Glastonbury. A303, A37 to Shepton Mallett and A361 to Glastonbury.

Wyrrall House
78 The Roman Way, Glastonbury, Somerset BA6 8AD
Tel: +44 (0)1458 835510
Fax: +44 (0)870 0568111
English Tourism Council 5 Diamonds Silver Award
Panoramic views of the countryside from one acre of luscious, peaceful gardens. Luxurious accommodation and friendly non-smoking atmosphere.

Shambhala Healing Centre
Coursing Batch, Glastonbury, Somerset BA6 8BH
Tel: +44 (0)1458 831797
Fax: +44 (0)1458 834751
AA 2 Diamonds
The ideal place to rest, relax and enjoy a whole body Glastonbury experience. Physical and emotional healing in a place where the St Michael's Ley cuts straight through the middle.

Burrowbridge Mump. Continue on the A361 towards Taunton.

Castle Hotel
Castle Green, Taunton, Somerset TA1 1NF
Tel: +44 (0)1823 272671
Fax: +44 (0)1823 336066
First-class restaurant and accommodation in a beautiful old building in the centre of Taunton.

Rumwell Manor Hotel
Rumwell, Taunton, Somerset TA4 1EL
Tel: +44 (0)1823 461902
Fax: +44 (0)1823 461902
English Tourism Council 3 Stars
Another hotel standing in exceptional grounds. This time the gardens extend to five acres and overlook the Somerset countryside under the backdrop of the Blackdown Hills. Good food and peaceful, secluded setting.
From Taunton join the M5 South, then A30 for Dartmoor and Cornwall. Leave the A30 at Okehampton and follow the A386 towards Tavistock.


Tor Cottage
Chillaton, Near Tavistock, Devon PL16 0JE
Tel: +44 (0)1822 860248
Fax: +44 (0)1822 860126
English Tourism Council 5 Diamonds, Gold Award
Nestled in a private valley between Dartmoor and the idyllic Tamar Valley, Tor cottage is surrounded by 18 acres of wildlife hillsides and streams.

The Coach House
Ottery, Tavistock, Devon PL19 8NS
Tel: +44 (0)1822 617515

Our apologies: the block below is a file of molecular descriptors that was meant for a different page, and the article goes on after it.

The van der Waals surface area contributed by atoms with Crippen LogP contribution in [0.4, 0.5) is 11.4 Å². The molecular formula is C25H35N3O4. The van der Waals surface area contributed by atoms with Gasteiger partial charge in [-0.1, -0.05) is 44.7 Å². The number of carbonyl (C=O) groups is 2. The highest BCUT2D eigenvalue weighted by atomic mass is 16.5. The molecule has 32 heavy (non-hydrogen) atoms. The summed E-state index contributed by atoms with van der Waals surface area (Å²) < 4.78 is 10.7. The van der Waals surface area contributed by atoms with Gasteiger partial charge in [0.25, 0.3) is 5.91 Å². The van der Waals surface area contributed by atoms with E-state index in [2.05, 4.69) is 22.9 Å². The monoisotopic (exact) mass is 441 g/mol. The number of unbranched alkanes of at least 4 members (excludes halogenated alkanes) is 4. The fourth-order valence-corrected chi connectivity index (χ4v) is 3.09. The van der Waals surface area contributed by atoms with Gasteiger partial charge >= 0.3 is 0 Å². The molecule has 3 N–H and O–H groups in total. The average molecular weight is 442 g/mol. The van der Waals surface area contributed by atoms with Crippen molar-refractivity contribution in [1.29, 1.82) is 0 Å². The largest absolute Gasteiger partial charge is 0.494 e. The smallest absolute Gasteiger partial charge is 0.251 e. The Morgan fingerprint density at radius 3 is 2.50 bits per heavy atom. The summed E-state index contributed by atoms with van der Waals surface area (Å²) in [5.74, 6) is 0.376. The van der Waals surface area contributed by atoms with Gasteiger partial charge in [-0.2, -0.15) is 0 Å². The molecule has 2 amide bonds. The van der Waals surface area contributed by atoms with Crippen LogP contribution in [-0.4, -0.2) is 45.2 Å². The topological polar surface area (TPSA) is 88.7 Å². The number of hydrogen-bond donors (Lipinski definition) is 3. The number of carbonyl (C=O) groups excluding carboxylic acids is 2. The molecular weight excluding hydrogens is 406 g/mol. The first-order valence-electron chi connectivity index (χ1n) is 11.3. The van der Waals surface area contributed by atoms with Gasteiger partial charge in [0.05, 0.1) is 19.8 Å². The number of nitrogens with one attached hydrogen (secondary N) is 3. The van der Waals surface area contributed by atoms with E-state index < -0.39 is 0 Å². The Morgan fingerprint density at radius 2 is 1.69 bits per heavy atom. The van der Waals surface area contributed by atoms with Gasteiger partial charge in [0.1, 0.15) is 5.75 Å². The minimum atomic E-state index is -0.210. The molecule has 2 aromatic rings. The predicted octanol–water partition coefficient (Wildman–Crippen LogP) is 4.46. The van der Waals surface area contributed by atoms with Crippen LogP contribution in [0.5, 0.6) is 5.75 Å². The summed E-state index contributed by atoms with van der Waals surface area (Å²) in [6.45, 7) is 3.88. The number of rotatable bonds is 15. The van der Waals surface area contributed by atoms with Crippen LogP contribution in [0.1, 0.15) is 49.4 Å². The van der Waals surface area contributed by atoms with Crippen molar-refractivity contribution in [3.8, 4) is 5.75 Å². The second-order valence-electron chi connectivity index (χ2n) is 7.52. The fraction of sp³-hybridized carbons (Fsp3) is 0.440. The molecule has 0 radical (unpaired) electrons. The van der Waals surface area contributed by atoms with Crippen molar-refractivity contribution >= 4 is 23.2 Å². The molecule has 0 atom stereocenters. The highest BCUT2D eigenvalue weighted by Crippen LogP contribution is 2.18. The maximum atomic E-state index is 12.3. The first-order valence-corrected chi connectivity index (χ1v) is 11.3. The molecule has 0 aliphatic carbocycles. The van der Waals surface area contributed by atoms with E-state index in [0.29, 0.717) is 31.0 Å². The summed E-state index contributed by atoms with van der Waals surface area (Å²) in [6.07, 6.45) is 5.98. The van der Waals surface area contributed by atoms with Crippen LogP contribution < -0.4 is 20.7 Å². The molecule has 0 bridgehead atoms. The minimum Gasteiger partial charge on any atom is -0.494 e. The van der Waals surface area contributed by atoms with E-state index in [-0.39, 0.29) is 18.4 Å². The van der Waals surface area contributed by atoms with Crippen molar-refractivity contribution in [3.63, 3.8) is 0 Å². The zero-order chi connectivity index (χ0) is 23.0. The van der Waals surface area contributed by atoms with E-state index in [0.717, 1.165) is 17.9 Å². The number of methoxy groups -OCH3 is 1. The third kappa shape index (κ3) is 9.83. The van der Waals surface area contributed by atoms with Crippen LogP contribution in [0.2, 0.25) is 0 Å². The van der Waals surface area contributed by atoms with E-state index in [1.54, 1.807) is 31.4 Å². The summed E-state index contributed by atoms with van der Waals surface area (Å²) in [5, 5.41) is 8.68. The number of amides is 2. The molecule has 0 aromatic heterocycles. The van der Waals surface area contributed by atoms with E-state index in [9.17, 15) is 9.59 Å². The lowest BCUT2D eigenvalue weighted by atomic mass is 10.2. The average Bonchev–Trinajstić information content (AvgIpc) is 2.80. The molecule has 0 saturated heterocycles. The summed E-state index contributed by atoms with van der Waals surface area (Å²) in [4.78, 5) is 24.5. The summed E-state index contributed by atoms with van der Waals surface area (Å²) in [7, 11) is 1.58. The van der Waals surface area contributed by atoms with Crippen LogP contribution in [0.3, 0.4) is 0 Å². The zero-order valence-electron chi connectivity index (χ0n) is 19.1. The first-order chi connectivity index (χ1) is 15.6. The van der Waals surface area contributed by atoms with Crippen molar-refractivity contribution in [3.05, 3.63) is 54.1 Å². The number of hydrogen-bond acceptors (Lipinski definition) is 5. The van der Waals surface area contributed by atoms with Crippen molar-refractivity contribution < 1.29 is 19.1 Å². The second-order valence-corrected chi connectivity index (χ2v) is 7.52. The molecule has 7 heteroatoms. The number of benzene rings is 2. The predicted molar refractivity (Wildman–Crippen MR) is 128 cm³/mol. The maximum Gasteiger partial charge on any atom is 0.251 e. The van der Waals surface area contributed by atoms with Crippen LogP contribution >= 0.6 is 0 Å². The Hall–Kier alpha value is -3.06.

Fax: +44 (0)1822 617515
Built in 1857 for the Duke of Bedford, this charming hotel has everything necessary for warm winter evenings. Good food, open fires and large, comfortable beds. The Hurlers. From Tavistock take the B3362 to rejoin the A30 near Launceston. Bolventor is on the A30 and The Hurlers are signposted there.

Jamaica Inn
Bolventor, Launceston, Cornwall PL15 7TS
Tel: +44 (0)1566 86250
Fax: +44 (0)1566 86177
Legendary coaching house made famous by Daphne Du Maurier's novel of the same name, standing high and desolate on the wilds of Bodmin Moor where it has been for over 400 years. Comfortable rooms, good food, warm, friendly atmosphere and the added interest of an in-house curiosity museum and re-creation of Daphne Du Maurier's study.

St Michael's Mount. Rejoin the A30, which travels all the way down to Penzance, through Marazion.

Higher Faugan Hotel
Chywoone Hill, Newlyn, Penzance, Cornwall TR18 5NS
Tel: +44 (0)1736 362076
Fax: +44 (0)1736 351648
Gracious country house hotel built by Stanhope Forbes, founder of the Newlyn School of Art. Newlyn is a most charming, typical Cornish fishing village overlooking Mount's Bay and St Michael's Mount.

Land's End Hotel
Land's End, Nr Penzance, Cornwall TR19 7AA
Tel: +44 (0)1736 871844
Fax: +44 (0)1736 871599
English Tourism Council 3 Star
Dine here in the all-glass dining room for a spectacular view of the ever-changing Atlantic Ocean. Award-winning team of chefs specialise in creative dishes made from freshly caught Newlyn harbour fish and shellfish.

Pre-Travel Check List

It would be very difficult to undertake this journey without a car. Car hire is therefore highly recommended for visitors from overseas.

Information about the hotels mentioned here and further accommodation options are available on the following web site: www.smoothhound.co.uk

For specific area information:

Stonehenge and Avebury www.plus44.com/towns/avebury/town.html

Glastonbury www.gcircle.co.uk/listings/ioa/lisiaac.htm

Brentor/Tavistock www.westcountrylinks.co.uk/map/taviskock.htm

The Hurlers and Cheesewring www.touruk.co.uk/cornwall/corn_scl.htm

St Michael's Mount www.foodincornwall.com

Recommended reading

Stonehenge Revealed, by David Souden (Hardcover - November 1997)

Glastonbury Tarot: Timeless wisdom from the Isle of Avalon, by Lisa Tenzin Dolma, et al. Paperback (November 1999)

The following two books are out of print but available in libraries:

Megalithic Odyssey, by Christian O'Brien

Celtic Divination, Witchcraft Dowsing and Ley Lines, by Rhuddlwm Gawr